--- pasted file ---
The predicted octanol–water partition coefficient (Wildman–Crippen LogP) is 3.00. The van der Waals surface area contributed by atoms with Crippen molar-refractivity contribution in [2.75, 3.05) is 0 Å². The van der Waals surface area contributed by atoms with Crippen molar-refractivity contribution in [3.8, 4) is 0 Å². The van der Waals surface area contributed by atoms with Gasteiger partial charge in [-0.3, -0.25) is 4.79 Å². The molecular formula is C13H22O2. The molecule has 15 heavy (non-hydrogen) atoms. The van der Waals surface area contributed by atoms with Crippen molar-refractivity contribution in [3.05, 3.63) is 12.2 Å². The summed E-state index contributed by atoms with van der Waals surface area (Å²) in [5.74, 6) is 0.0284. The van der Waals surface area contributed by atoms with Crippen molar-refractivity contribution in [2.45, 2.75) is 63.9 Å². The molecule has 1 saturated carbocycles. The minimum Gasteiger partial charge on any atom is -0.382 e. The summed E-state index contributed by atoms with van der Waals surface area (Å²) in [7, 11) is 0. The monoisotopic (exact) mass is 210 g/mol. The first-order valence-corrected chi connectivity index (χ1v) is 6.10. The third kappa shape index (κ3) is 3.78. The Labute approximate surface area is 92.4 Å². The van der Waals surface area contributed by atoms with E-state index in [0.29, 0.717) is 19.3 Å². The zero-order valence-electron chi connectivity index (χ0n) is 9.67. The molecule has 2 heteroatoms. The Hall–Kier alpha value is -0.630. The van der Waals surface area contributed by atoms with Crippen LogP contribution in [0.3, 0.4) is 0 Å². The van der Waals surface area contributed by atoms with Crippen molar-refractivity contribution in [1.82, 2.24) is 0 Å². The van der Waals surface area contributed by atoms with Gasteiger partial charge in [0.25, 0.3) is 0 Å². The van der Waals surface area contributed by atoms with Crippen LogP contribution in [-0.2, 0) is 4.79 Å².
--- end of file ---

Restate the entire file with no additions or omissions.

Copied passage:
The predicted octanol–water partition coefficient (Wildman–Crippen LogP) is 3.00. The van der Waals surface area contributed by atoms with Crippen molar-refractivity contribution in [2.75, 3.05) is 0 Å². The van der Waals surface area contributed by atoms with Crippen molar-refractivity contribution in [3.8, 4) is 0 Å². The van der Waals surface area contributed by atoms with Gasteiger partial charge in [-0.3, -0.25) is 4.79 Å². The molecular formula is C13H22O2. The molecule has 15 heavy (non-hydrogen) atoms. The van der Waals surface area contributed by atoms with Crippen molar-refractivity contribution in [3.05, 3.63) is 12.2 Å². The summed E-state index contributed by atoms with van der Waals surface area (Å²) in [5.74, 6) is 0.0284. The van der Waals surface area contributed by atoms with Crippen molar-refractivity contribution in [2.45, 2.75) is 63.9 Å². The molecule has 1 saturated carbocycles. The minimum Gasteiger partial charge on any atom is -0.382 e. The summed E-state index contributed by atoms with van der Waals surface area (Å²) in [7, 11) is 0. The monoisotopic (exact) mass is 210 g/mol. The first-order valence-corrected chi connectivity index (χ1v) is 6.10. The third kappa shape index (κ3) is 3.78. The Labute approximate surface area is 92.4 Å². The van der Waals surface area contributed by atoms with E-state index in [0.29, 0.717) is 19.3 Å². The zero-order valence-electron chi connectivity index (χ0n) is 9.67. The molecule has 2 heteroatoms. The Hall–Kier alpha value is -0.630. The van der Waals surface area contributed by atoms with Crippen LogP contribution in [0.3, 0.4) is 0 Å². The van der Waals surface area contributed by atoms with Crippen molar-refractivity contribution in [1.82, 2.24) is 0 Å². The van der Waals surface area contributed by atoms with Gasteiger partial charge in [0.25, 0.3) is 0 Å². The van der Waals surface area contributed by atoms with Crippen LogP contribution in [-0.2, 0) is 4.79 Å².